Some Mother’s Do Ave Em At The Regent Theatre, Stoke Review


Reviewed by Anon

Last night I was invited to attend the opening evening of Some Mother’s Do Ave Em at the gorgeous Regent Theatre in Stoke. This classic 1970’s comedy has been adapted for the stage and we couldn’t wait to see how it would all work. Especially with Joe Pasquale in the lead role as Frank Spencer.

I love this theatre, the atmosphere is always friendly, cozy and the toilets clean. Parking is a bit hit and miss unless you know the area but if you have a look in advance you’ll find somewhere within a few minutes walk. The staff are always super helpful too. At the moment there is a beautiful art installation just outside the theatre which I believe makes a huge difference to the atmosphere exiting the theatre too! 150 umbrellas have been hung to celebrate neurodiversity.

Where do I begin with the show! First of all I noted that the age range of the audience was so varied. From older people who might have enjoyed it on TV the first time round to teens in attendance. I took my dad. It was he who would put the show on television when I was younger so I feel I know the story lines and the characters and was excited to see it because it was nostalgic and familiar, as well as funny. The original Frank was often too frustrating for me and so I was really pleased to see that for this show he was a little less erratic and toned down. For me this made the problems he got himself into more relatable and realistic. This made the story a lot more easy to follow as it was less a series of things just happening, but more you could see exactly why and where things were happening. Just that little step back and a couple of cleverly written lines raised the stage show higher in my opinion.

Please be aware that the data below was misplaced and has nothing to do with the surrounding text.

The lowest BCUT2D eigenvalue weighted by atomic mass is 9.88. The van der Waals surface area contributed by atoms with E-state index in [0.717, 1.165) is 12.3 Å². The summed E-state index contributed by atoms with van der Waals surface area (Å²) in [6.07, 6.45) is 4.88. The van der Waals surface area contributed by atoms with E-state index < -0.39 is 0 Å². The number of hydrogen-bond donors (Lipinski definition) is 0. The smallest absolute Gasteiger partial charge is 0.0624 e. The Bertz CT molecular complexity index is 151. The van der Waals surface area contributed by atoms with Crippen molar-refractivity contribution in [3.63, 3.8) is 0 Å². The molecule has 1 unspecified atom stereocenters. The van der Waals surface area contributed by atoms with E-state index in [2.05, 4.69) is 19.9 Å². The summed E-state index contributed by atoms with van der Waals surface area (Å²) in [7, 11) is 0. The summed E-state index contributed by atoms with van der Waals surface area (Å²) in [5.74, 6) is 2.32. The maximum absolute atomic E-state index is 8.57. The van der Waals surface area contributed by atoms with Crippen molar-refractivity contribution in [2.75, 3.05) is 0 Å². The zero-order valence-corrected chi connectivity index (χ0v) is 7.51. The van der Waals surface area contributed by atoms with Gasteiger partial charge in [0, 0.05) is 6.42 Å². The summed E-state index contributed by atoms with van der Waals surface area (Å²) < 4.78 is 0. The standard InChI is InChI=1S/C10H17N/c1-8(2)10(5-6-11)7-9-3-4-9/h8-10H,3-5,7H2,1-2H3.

Joe Pasquale was the perfect Frank. From the original comedy we expect a weedy, wet, skinny man but Joe fits so well with his own mannerisms and how he uses his voice. He has such fantastic vocal abilities. Joe’s interpretation of this character moved so flawlessly (as long as you let the idea of how he should look from the originals go). He brings his own personality to the character. I recognized a few familiar faces in the audience and after chatting with them, they agreed that the show was very well cast.